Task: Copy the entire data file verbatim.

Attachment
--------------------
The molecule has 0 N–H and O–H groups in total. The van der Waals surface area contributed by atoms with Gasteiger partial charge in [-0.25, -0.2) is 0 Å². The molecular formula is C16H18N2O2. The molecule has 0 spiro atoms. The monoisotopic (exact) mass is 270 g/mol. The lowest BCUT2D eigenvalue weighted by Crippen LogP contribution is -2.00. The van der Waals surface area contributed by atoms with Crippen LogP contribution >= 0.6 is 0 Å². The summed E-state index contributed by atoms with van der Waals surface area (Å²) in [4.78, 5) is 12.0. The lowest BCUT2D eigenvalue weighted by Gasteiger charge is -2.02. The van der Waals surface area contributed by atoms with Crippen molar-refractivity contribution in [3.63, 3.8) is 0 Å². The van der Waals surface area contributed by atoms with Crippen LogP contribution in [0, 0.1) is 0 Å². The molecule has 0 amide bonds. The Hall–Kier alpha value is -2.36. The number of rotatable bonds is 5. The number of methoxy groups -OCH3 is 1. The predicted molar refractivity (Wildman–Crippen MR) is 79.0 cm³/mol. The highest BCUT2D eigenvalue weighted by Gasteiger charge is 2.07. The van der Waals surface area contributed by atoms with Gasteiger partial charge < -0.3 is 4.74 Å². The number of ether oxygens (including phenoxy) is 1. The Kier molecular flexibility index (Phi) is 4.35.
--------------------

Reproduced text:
The molecule has 0 N–H and O–H groups in total. The van der Waals surface area contributed by atoms with Gasteiger partial charge in [-0.25, -0.2) is 0 Å². The molecular formula is C16H18N2O2. The molecule has 0 spiro atoms. The monoisotopic (exact) mass is 270 g/mol. The lowest BCUT2D eigenvalue weighted by Crippen LogP contribution is -2.00. The van der Waals surface area contributed by atoms with Crippen LogP contribution >= 0.6 is 0 Å². The summed E-state index contributed by atoms with van der Waals surface area (Å²) in [4.78, 5) is 12.0. The lowest BCUT2D eigenvalue weighted by Gasteiger charge is -2.02. The van der Waals surface area contributed by atoms with Crippen molar-refractivity contribution in [3.63, 3.8) is 0 Å². The van der Waals surface area contributed by atoms with Crippen LogP contribution in [0, 0.1) is 0 Å². The molecule has 0 amide bonds. The Hall–Kier alpha value is -2.36. The number of rotatable bonds is 5. The number of methoxy groups -OCH3 is 1. The predicted molar refractivity (Wildman–Crippen MR) is 79.0 cm³/mol. The highest BCUT2D eigenvalue weighted by Gasteiger charge is 2.07. The van der Waals surface area contributed by atoms with Gasteiger partial charge < -0.3 is 4.74 Å². The number of ether oxygens (including phenoxy) is 1. The Kier molecular flexibility index (Phi) is 4.35.